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Anthracycline-based and gemcitabine-based chemotherapy in the adjuvant setting for stage I uterine leiomyosarcoma: a retrospective analysis at two reference centers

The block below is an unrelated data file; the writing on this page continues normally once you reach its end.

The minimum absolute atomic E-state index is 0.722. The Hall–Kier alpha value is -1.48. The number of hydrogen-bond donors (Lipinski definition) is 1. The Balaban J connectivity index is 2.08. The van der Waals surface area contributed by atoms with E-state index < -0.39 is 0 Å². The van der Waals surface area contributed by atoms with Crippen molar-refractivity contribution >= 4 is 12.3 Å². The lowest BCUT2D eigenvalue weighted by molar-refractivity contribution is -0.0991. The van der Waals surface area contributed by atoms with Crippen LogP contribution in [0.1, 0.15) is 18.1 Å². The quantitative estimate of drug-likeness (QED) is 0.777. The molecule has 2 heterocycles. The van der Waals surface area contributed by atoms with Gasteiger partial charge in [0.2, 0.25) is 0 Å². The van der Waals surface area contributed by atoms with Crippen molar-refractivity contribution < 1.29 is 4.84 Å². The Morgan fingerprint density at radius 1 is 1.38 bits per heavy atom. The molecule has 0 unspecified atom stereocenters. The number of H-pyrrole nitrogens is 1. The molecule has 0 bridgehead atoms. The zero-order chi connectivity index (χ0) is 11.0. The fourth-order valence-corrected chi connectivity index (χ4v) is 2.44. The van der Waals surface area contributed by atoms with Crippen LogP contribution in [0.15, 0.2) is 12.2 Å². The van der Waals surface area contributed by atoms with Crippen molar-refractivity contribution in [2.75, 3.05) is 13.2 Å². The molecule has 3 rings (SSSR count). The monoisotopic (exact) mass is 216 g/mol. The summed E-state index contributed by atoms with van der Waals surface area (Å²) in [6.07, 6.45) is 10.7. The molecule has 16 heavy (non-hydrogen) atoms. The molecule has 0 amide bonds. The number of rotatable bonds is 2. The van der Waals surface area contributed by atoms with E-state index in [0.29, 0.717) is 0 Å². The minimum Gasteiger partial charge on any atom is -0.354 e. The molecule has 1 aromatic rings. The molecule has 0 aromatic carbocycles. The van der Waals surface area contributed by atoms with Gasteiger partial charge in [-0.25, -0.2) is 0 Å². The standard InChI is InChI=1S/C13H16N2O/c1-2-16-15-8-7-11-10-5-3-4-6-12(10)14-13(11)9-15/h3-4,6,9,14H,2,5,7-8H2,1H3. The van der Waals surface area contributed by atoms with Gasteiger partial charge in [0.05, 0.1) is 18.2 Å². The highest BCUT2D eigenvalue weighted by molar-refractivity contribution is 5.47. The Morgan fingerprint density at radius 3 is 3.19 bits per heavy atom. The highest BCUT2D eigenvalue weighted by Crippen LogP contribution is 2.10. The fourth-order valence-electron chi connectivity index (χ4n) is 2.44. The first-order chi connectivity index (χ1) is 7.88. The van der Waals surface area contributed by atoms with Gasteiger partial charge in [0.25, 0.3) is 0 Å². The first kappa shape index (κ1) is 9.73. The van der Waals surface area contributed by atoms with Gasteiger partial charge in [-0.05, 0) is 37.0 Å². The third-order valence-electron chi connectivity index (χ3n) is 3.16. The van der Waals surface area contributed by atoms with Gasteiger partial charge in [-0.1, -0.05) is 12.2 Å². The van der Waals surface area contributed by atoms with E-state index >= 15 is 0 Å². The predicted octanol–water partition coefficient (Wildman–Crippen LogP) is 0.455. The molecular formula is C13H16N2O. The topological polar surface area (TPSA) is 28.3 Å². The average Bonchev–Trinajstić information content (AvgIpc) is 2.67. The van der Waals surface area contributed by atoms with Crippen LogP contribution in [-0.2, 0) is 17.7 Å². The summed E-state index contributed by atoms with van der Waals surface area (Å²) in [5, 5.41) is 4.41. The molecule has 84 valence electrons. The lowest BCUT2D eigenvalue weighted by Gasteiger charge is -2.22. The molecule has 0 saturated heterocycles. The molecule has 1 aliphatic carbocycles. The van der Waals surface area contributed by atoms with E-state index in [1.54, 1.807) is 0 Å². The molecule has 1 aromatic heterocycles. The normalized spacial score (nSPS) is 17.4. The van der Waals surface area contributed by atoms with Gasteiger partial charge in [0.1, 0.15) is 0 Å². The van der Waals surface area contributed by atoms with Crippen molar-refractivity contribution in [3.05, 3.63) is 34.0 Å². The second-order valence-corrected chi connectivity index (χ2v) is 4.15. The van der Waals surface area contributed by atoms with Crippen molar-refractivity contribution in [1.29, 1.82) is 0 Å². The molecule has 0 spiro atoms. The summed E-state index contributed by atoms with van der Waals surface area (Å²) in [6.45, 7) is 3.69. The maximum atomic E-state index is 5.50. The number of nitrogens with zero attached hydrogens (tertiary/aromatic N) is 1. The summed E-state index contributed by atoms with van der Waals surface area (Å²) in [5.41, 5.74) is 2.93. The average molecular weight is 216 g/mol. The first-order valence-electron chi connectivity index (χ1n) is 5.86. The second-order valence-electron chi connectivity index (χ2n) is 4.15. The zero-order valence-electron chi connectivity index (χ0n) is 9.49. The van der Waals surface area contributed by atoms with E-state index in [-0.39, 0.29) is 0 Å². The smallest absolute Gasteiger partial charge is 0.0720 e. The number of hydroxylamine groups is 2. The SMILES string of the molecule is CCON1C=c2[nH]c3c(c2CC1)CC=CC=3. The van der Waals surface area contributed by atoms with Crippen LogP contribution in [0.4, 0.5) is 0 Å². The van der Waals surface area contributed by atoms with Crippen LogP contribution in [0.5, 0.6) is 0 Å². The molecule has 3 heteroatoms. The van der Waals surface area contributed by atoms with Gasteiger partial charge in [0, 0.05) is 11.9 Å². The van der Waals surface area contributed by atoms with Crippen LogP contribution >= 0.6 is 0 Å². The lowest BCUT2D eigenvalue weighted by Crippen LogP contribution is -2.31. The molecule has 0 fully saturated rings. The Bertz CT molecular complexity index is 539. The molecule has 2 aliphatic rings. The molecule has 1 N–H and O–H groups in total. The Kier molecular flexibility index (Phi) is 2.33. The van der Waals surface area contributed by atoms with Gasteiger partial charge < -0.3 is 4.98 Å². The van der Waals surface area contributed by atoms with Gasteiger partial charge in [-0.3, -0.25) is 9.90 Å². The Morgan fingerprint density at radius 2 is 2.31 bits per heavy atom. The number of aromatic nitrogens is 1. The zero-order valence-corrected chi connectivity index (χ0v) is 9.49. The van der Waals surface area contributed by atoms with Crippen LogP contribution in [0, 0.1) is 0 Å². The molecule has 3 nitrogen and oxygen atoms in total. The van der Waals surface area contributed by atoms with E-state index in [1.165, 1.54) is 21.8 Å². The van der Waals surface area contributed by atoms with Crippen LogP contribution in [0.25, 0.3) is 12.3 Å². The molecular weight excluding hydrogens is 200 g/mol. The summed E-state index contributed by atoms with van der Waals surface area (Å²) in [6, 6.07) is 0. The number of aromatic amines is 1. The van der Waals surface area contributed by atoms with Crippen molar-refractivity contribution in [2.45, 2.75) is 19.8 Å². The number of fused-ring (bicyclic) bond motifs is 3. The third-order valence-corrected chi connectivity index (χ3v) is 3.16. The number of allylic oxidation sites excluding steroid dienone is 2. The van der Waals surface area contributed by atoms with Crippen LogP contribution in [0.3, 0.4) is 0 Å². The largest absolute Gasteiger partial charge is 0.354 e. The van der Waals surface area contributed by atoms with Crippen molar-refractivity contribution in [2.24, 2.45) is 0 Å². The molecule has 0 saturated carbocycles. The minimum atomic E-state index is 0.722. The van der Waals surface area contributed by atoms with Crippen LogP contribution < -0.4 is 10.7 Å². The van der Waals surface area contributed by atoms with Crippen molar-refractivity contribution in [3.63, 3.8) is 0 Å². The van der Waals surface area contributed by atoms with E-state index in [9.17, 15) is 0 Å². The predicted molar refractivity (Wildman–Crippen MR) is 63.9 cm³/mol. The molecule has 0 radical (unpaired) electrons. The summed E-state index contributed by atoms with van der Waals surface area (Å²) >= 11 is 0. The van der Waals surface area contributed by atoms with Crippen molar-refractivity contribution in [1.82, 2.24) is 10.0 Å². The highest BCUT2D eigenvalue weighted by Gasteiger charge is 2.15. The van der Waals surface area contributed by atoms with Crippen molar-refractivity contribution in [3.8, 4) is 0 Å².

Anthracycline-based and gemcitabine-based chemotherapy in the adjuvant setting for stage I... Background: Radically resected early uterine leiomyosarcoma (eULMS) is still marked by a poor prognosis. Adjuvant strategies investigated up to now have not been corroborated by controlled studies. We retrospectively reviewed the clinical outcome of eULMS patients treated with adjuvant anthracycline-based or gemcitabine-based chemotherapy at two Italian reference centers. Methods: In this explorative, retrospective, cohort analysis, we included all the consecutive patients with radically resected eULMS treated at two centers between 1997 and 2017. Results: A total of 109 consecutive patients were included. Sixty-six (60%) received an anthracycline-based regi- men, whereas 43 (40%) received a gemcitabine-based regimen. Median disease-free survival (DFS) was 41.3 months with anthracycline-based regimens compared to 20.9 months with gemcitabine-based regimens (HR: 0.49; 95% CI: 0.30–0.80; P = 0.004). In the multivariable model, anthracycline-based regimens were independently associated with a better DFS. No difference in terms of overall survival was observed. Conclusions: DFS was not the same by using an anthracycline-based or a gemcitabine-based adjuvant chemother- apy for patients with radically resected eULMS. The results of our study are in line with recent prospective controlled evidence in limb and superficial trunk soft tissue sarcomas. The role of anthracycline-based adjuvant chemotherapy should still be viewed as a research issue in eULMS. Keywords: Uterine leiomyosarcoma, Adjuvant chemotherapy, Gemcitabine, Anthracycline Background treatment in uterine-confined ULMS (FIGO stage I) [2 ], Uterine leiomyosarcoma (ULMS) represents 1–2% of all avoiding procedures associated with a possible tumor uterine neoplasms. It is the most common type of uter- spillage (i.e. morcellation) that are discouraged by ine sarcomas, with an incidence of about 0.55/100,000 guidelines because of the negative impact on patients’ women per year [1]. Surgery is considered the mainstay prognosis [3, 4]. Regrettably, ULMS is characterized by a poor prognosis even if diagnosed at an early stage [5]. Until now, unfortunately, adjuvant strategies inves- *Correspondence: roberta.sanfilippo@istitutotumori.mi.it 1 tigated failed to be demonstrated to improve overall Medical Oncology Unit 2, Medical Oncology Department, Fondazione IRCCS Istituto Nazionale Dei Tumori Di Milano, Milan, Italy survival. Radiation therapy did not add any benefit to Full list of author information is available at the end of the article surgery alone in a large randomized trial [6], in spite of © The Author(s) 2020. This article is licensed under a Creative Commons Attribution 4.0 International License, which permits use, sharing, adaptation, distribution and reproduction in any medium or format, as long as you give appropriate credit to the original author(s) and the source, provide a link to the Creative Commons licence, and indicate if changes were made. The images or other third party material in this article are included in the article’s Creative Commons licence, unless indicated otherwise in a credit line to the material. If material is not included in the article’s Creative Commons licence and your intended use is not permitted by statutory regulation or exceeds the permitted use, you will need to obtain permission directly from the copyright holder. To view a copy of this licence, visit http://creat iveco mmons .org/licen ses/by/4.0/. The Creative Commons Public Domain Dedication waiver (http://creat iveco mmons .org/publi cdoma in/ zero/1.0/) applies to the data made available in this article, unless otherwise stated in a credit line to the data. Fucà et al. Clin Sarcoma Res (2020) 10:17 Page 2 of 6 positive evidence provided by uncontrolled and retro- Statistical analyses spective studies, as far as the local regional relapse rate Disease-free survival (DFS) was defined as the time from is concerned. The efficacy of adjuvant chemotherapy is surgical resection of uterine leiomyosarcoma to radio- still an open issue in soft-tissue sarcomas, and there- logical evidence of recurrence or death from any cause. fore in uterine leiomyosarcomas as well, in the absence Overall survival (OS) was defined as the time from sur - of randomized study dedicated to uterine leiomyosar- gical resection of uterine leiomyosarcoma to death from coma but one, recently closed for low accrual. On the any cause. Chi-square test, Fisher exact test or Mann– other hand, interesting progression-free survival was Whitney U test were used, as appropriate, to assess the shown in patients treated with adjuvant chemother- association between clinico-pathological characteristics apy by uncontrolled clinical studies [7, 8]. Intriguingly, and type of adjuvant regimen and between relapse and in patients with localized somatic leiomyosarcoma type of adjuvant chemotherapy regimen. For survival (LMS), neoadjuvant anthracycline-based chemotherapy analysis, we used the Kaplan–Meier method and Cox showed a superiority in terms of overall survival com- proportional hazards regression model. In Cox propor- pared to gemcitabine-based chemotherapy in a ran- tional hazards regression models, covariates with P < 0.1 domized large study recently reported [9]. Thus, the role of adjuvant chemotherapy for early stage ULMS is Table 1 Patients and  disease characteristics in  the  entire population and according to adjuvant regimen still undefined [10]. In this paper, we report on a retro - spective review of all the consecutive cases of uterine- Characteristic Total G based A based P* confined ULMS treated with adjuvant chemotherapy at (N = 109) (N = 43) (N = 66) two Italian reference cancer centers, highlighting two N (%) N (%) N (%) groups, one treated with anthracycline-based and the Center 0.16 other treated with gemcitabine-based regimens. INT 78 (72) 34 (79) 44 (67) IEO 31 (28) 9 (21) 22 (33) Age 0.59 Methods Median 50 49 52 Patients population IQR 43–57 43–56 44–59 This was an explorative, retrospective, cohort analysis. Stage 0.59 Institutional registries of two reference cancer centers in IA 20 (19) 7 (17) 13 (21) Italy (Fondazione IRCCS Istituto Nazionale dei Tumori, IB 83 (81) 35 (83) 48 (79) Milan; European Institute of Oncology, Milan) were NA 6 1 5 searched in order to identify all consecutive patients with Mitotic index 0.37 a histologic diagnosis of FIGO stage I uterine leiomyosar- Median 21 25 16 coma treated with adjuvant chemotherapy between 1997 IQR 12–34 14–34 12–33 and 2017. The choice of regimen (anthracycline-based NA 55 16 39 vs gemcitabine-based) was driven by the literature evi- Surgery 0.53 dences available at the time of treatment initiation, the LPT 90 (88) 34 (85) 56 (90) safety profile and patients’ preferences. Pathologic diag - LPS 12 (12) 6 (15) 6 (10) nosis was reviewed at each center by an expert patholo- NA 7 3 4 gist according to the Stanford Criteria [11]. Data about Morcellation 0.04 demographics mitotic index, surgery, adjuvant chemo- No 52 (72) 15 (58) 37 (80) therapy, association with adjuvant radiotherapy and Yes 20 (28) 11 (42) 9 (20) clinical outcomes were retrieved. Patients were included NA 37 17 20 in two cohorts according to whether they received an Oophorectomy 0.19 anthracycline-based or a gemcitabine-based regimen. No 27 (27) 13 (34) 14 (22) The study was approved by the Institutional Review Yes 74 (73) 25 (66) 49 (78) Boards of Fondazione IRCCS Istituto Nazionale dei NA 8 5 3 Tumori di Milano and European Institute of Oncology RT 0.05 and was conducted according to the ethical principles No 98 (90) 42 (98) 56 (85) for medical research involving human subjects adopted Yes 11 (10) 1 (2) 10 (15) in the Declaration of Helsinki. All the patients signed an *Chi-square test, Fisher exact test or Mann-Whitney U test as appropriate informed consent for the use of their clinico-pathological INT Fondazione IRCCS Istituto Nazionale dei Tumori of Milan, IEO European data for research purposes. Institute of Oncology, IQR interquartile range, G gemcitabine, A anthracycline, RT radiotherapy F ucà et al. Clin Sarcoma Res (2020) 10:17 Page 3 of 6 Fig. 1 Kaplan–Meier curves for disease-free survival according to the adjuvant chemotherapy regimen in the univariable model were included in the multivari- i.e. 90%) did not receive adjuvant radiotherapy. Clinico- able model. Statistical significance was set at a threshold pathological characteristics were well balanced between of P = 0.05. Statistical analyses were performed using R the two cohorts except for morcellation, that was more software (version 3.5.0) and RStudio software (version frequent in patients receiving gemcitabine-based adju- 1.1.453). vant chemotherapy as compared to patients receiving anthracycline-based adjuvant chemotherapy (42 vs 20%, respectively). Results Patients characteristics Between 1997 and 2017, a total of 109 consecutive Clinical outcomes according to the adjuvant chemotherapy patients with resected stage I ULMS were treated with regimen adjuvant chemotherapy at two Italian reference cancer After a median follow up time of 87.8  months (IQR: centers. Sixty-six patients (60%) received an anthracy- 58.9–122.9), we observed a total of 38 relapses and 24 cline-based regimen, whereas 43 (40%) received a gem- deaths. Specifically, we observed a relapse of disease in citabine-based regimen. Additional file  1: Table S1 shows 38 patients treated with anthracycline-based adjuvant the details about adjuvant chemotherapy regimens used. chemotherapy and 31 treated with gemcitabine-based Patient and disease characteristics are summarized in adjuvant chemotherapy. Median DFS was 41.3  months Table  1. Median age was 50  years (interquartile range (95% CI: 28.2-NA) for patients treated with anthracy- [IQR]: 43–57) and 83 out of 109 patients (81%) had a cline-based adjuvant chemotherapy (3-years DFS rate: stage IB ULMS. Data about morcellation and bilateral 53.6%) compared to 20.9  months (95% CI: 13.4–37.2) oophorectomy at the time of surgery were available for 72 for patients treated with gemcitabine-based adjuvant and 101 patients, respectively. Overall, 20 patients (28%) chemotherapy (3-years DFS rate: 33.1%) (HR: 0.49; 95% received morcellation and 74 (73%) underwent bilat- CI: 0.30–0.80; P = 0.004) (Fig.  1). In the multivariable eral oophorectomy. Most of the patients (98 out of 109, model, including other covariates associated with DFS Fucà et al. Clin Sarcoma Res (2020) 10:17 Page 4 of 6 Table 2 Cox proportional hazard regression models a different benefit, especially in terms of DFS, for patients for disease-free survival treated with anthracycline-based chemotherapy com- pared to patients treated with gemcitabine-based chemo- Characteristic Univariable model Multivariable model therapy, even after adjusting for other relevant variables HR (95% CI) P HR (95% CI) P (i.e. FIGO stage and mitotic index). Today, the standard of care of localized early stage Age (years) 1.07 (0.84–1.35) 0.59 – – ULMS is radical surgery alone [3, 4, 12]. Unfortunately, Stage after the failure for low accrual of the first large rand - IB vs IA 1.99 (0.98–4.03) 0.06 4.27 (1.28–14.20) 0.02 omized study of adjuvant chemotherapy versus observa- Mitotic index tion, it is very unlikely that a new controlled international 34 vs 12 1.02 (1.00–1.03) 0.07 1.01 (0.99–1.03) 0.22 study will be proposed to establish a definitive role of the Surgery adjuvant chemotherapy in ULMS. On the other hand, LPS vs LPT 0.82 (0.35–1.89) 0.64 – – two phase 2 studies of adjuvant chemotherapy, with gem- Morcellation citabine and docetaxel and with gemcitabine and doc- Yes vs No 1.01 (0.51–2.01) 0.98 – – etaxel followed by anthracycline, respectively, showed Oophorectomy an interesting DFS for adjuvant chemotherapy compared Yes vs No 0.92 (0.53–81.60) 0.78 – – with historical control [7, 8]. In particular, the addition RT of four cycles of anthracycline to gemcitabine and doc- Yes vs No 0.68 (0.29–1.58) 0.37 – – etaxel demonstrated an improvement in DFS in respect Regimen of the use of gemcitabine and docetaxel alone previously A based vs G based 0.49 (0.30–0.80) 0.004 0.37 (0.17–0.80) 0.01 reported [8]. At the same time, a recent controlled study The reported values are the third and first quartiles of the variable distribution of neo-adjuvant tailored chemotherapy versus anthra- Hazard ratio for a 10 years increase in age cycline-based chemotherapy in high-risk soft tissue sar- HR hazard ratio, CI confidence interval, G gemcitabine, A anthracycline, RT coma of limbs and superficial trunk, including somatic radiotherapy leiomyosarcomas, showed better results for patients treated with an anthracycline-based regimen compared (i.e. stage and mitotic index), the use of anthracycline- to a histology-driven one (which was based on gemcit- based adjuvant chemotherapy independently correlated abine for leiomyosarcomas). with a better DFS (HR: 0.37; 95% CI: 0.17–0.80; P = 0.01) This case series analysis is retrospective in nature and (Table  2). No difference in terms of overall survival was included patients treated in a long-time span (20  years) found between patients treated with anthracycline-based with different schedules, although they were all managed adjuvant chemotherapy and patients treated with gem- at two reference centers for gynecological sarcomas. citabine-based adjuvant chemotherapy (5-years OS rate: 71.6% vs 65.8%, respectively; HR: 0.67; 95% CI: 0.33–1.37; Conclusion P = 0.27) (Fig. 2). When we analyzed the effect of the two In conclusion, there is still a lack of unequivocal evi- different adjuvant regimens according to FIGO stage, dence on the survival advantage in using adjuvant we observed a significant advantage in terms of DFS for chemotherapy for high-risk soft tissue sarcoma (includ- anthracycline-based regimens in patients with stage IB ing ULMS), despite the meta-analysis by the Sarcoma (HR: 0.62; 95% CI: 0.17–2.32) ULMS, but not in patients Meta-analysis Collaboration showed a possible small with stage IA (HR: 0.42; 95% CI: 0.24–0.72) even if the benefit [13]. Histotype-tailored chemotherapy is not interaction test was not statistically significant (P = 0.77) the answer, as has been clearly previously demonstrated (Additional file  2: Figure S1). Accordingly, a non-signifi - in the neoadjuvant setting [9] and corroborated by the cant trend toward a better OS with anthracycline-based present adjuvant data. Indeed, our results provide fur- adjuvant chemotherapy was observed in patients with ther evidence, in addition to the ISG-STS 1001 trial, stage IB ULMS (Additional file 2: Figure S1). on the value of anthracycline-based chemotherapy in ULMS. Given the heterogeneity of sarcomas, we probably need focused prospective trials powered for the individual tumor types (such as ULMS), which is Discussion impossible to achieve without international collabora- In this explorative, retrospective cohort analysis of 109 tions. Based on the results of the present analysis and consecutive patients with completely resected stage I literature data, we believe that an optimal design for a ULMS treated with adjuvant chemotherapy, we observed F ucà et al. Clin Sarcoma Res (2020) 10:17 Page 5 of 6 Fig. 2 Kaplan–Meier curves for overall survival according to the adjuvant chemotherapy regimen Authors’ contributions prospective trial should include a stage I ULMS cohort Study conception and design: RS, PGC. Acquisition of data: GF, CF, SM, GB, CM, using anthracycline-based adjuvant chemotherapy and PC, RM, FR. Analysis and interpretation of data: RS, GF, CF, PGC, NC, FR. Drafting should be powered for separate subgroup analyses of of manuscript: RS, GF, CF. Critical revision: RS, EF, RB, PGC, NC, FR, PC. All authors read and approved the final manuscript. IA and IB disease. Funding Supplementary information The present study was funded by institutional funds from Fondazione IRCCS Istituto Nazionale dei Tumori di Milano. Supplementary information accompanies this paper at https ://doi. org/10.1186/s1356 9-020-00139 -3. Availability of data and materials The datasets generated during and/or analyzed during the current study are Additional file 1: Table S1. Specific adjuvant chemotherapy regimens. available from the corresponding author on reasonable request. Additional file 2: Figure S2. Kaplan–Meier curves for disease-free survival Ethics approval and consent to participate and overall survival according to stage (panels A and B, respectively). The study was approved by the Institutional Review Boards of Fondazione IRCCS Istituto Nazionale dei Tumori di Milano and European Institute of Oncology and was conducted according to the ethical principles for medical Abbreviations research involving human subjects adopted in the Declaration of Helsinki. All ULMS: Uterine leiomyosarcoma; eULMS: Early uterine leiomyosarcoma; IQR: the patients signed an informed consent for the use of their clinico-pathologi- Interquartile range; DFS: Disease-free survival; OS: Overall survival. cal data for research purposes. Acknowledgements Consent for publication Not applicable. The present manuscript does not contain any individual person’s data in any form. Fucà et al. Clin Sarcoma Res (2020) 10:17 Page 6 of 6 Competing interests survey of a total population from 1970 to 2000 including 419 patients. PGC received honoraria for speaker, consultancy or advisory role from: Bayer, Histopathology. 2009;54:355–64. Deciphera, Eisai, Eli Lilly, Nektar Therapeutics, Pfizer. His Unit received research 6. Reed NS, Mangioni C, Malmström H, Scarfone G, Poveda A, Pecorelli S, funds from: Advenchen Laboratories, Amgen Dompé, AROG Pharmaceuticals, et al. Phase III randomised study to evaluate the role of adjuvant pelvic Bayer, Blueprint Medicines, Daiichi Sankyo, Deciphera, Eisai, Eli Lilly, Epizyme radiotherapy in the treatment of uterine sarcomas stages I and II: an Euro- Inc, Glaxo, Karyopharm Pharmaceuticals, Novartis, Pfizer, PharmaMar. All the pean Organisation for Research and Treatment of Cancer Gynaecological other authors declare no competing interests. Cancer Group Study (protocol 55874). Eur J Cancer. 2008;44:808–18. 7. Hensley ML, Ishill N, Soslow R, Larkin J, Abu-Rustum N, Sabbatini P, et al. Author details Adjuvant gemcitabine plus docetaxel for completely resected stages Medical Oncology Unit 2, Medical Oncology Department, Fondazione IRCCS I-IV high grade uterine leiomyosarcoma: results of a prospective study. Istituto Nazionale Dei Tumori Di Milano, Milan, Italy. Program of Gynecologic Gynecol Oncol. 2009;112:563–7. Oncology, IEO, Istituto Europeo Di Oncologia, IRCCS, Milan, Italy. Department 8. Hensley ML, Wathen JK, Maki RG, Araujo DM, Sutton G, Priebat DA, et al. of Gynecologic Oncology, Fondazione IRCCS Istituto Nazionale Dei Tumori Adjuvant therapy for high-grade, uterus-limited leiomyosarcoma: results Di Milano, Milan, Italy. Department of Radiology, Fondazione IRCCS Istituto of a phase 2 trial (SARC 005). Cancer. 2013;119:1555–611. Nazionale Dei Tumori Di Milano, Milan, Italy. Department of Pathology, Fon- 9. Gronchi A, Ferrari S, Quagliuolo V, Broto JM, Pousa AL, Grignani G, et al. dazione IRCCS Istituto Nazionale Dei Tumori Di Milano, Milan, Italy. University Histotype-tailored neoadjuvant chemotherapy versus standard chemo- of Milan-Bicocca, Milan, Italy. Oncology and Haemato-Oncology Depart- therapy in patients with high-risk soft-tissue sarcomas (ISG-STS 1001): an ment, University of Milan, Milan, Italy. international, open-label, randomised, controlled, phase 3, multicentre trial. Lancet Oncol. 2017;18:812–22. Received: 13 March 2020 Accepted: 17 August 2020 10. Bogani G, Fucà G, Maltese G, Ditto A, Martinelli F, Signorelli M, et al. Effi- cacy of adjuvant chemotherapy in early stage uterine leiomyosarcoma: a systematic review and meta-analysis. Gynecol Oncol. 2016;143:443–7. 11. Bell SW, Kempson RL, Hendrickson MR. Problematic uterine smooth mus- cle neoplasms. A clinicopathologic study of 213 cases. Am J Surg Pathol. 1994;18:535–58. References 12. Raspagliesi F, Maltese G, Bogani G, Fucà G, Lepori S, De Iaco P, et al. 1. Toro JR, Travis LB, Wu HJ, Zhu K, Fletcher CD, Devesa SS. Incidence pat- Morcellation worsens survival outcomes in patients with undiagnosed terns of soft tissue sarcomas, regardless of primary site, in the surveil- uterine leiomyosarcomas: a Retrospective MITO Group Study. Gynecol lance, epidemiology and end results program, 1978–2001: an analysis of Oncol. 2017;144:90–5. 26,758 cases. Int J Cancer. 2006;119:2922–30. 13. Sarcoma Meta-analysis Collaboration (SMAC). Adjuvant chemotherapy 2. Roberts ME, Aynardi JT, Chu CS. Uterine leiomyosarcoma: a review of for localised resectable soft tissue sarcoma in adults. Cochrane Database the literature and update on management options. Gynecol Oncol. Syst Rev. 2000;(4):CD001419. 2018;151:562–72. 3. Prat J. FIGO staging for uterine sarcomas. Int J Gynaecol Obstet. 2009;104:177–8. Publisher’s Note 4. Casali PG, Abecassis N, Aro HT, Bauer S, Biagini R, Bielack S, et al. Soft Springer Nature remains neutral with regard to jurisdictional claims in pub- tissue and visceral sarcomas: ESMO-EURACAN Clinical Practice Guidelines lished maps and institutional affiliations. for diagnosis, treatment and follow-up. Ann Oncol. 2018;29:iv51–iv67. 5. Abeler VM, Røyne O, Thoresen S, Danielsen HE, Nesland JM, Kristensen GB. Uterine sarcomas in Norway. A histopathological and prognostic Ready to submit your research ? Choose BMC and benefit from: fast, convenient online submission thorough peer review by experienced researchers in your field rapid publication on acceptance support for research data, including large and complex data types • gold Open Access which fosters wider collaboration and increased citations maximum visibility for your research: over 100M website views per year At BMC, research is always in progress. Learn more biomedcentral.com/submissions http://www.deepdyve.com/assets/images/DeepDyve-Logo-lg.png Clinical Sarcoma Research Springer Journals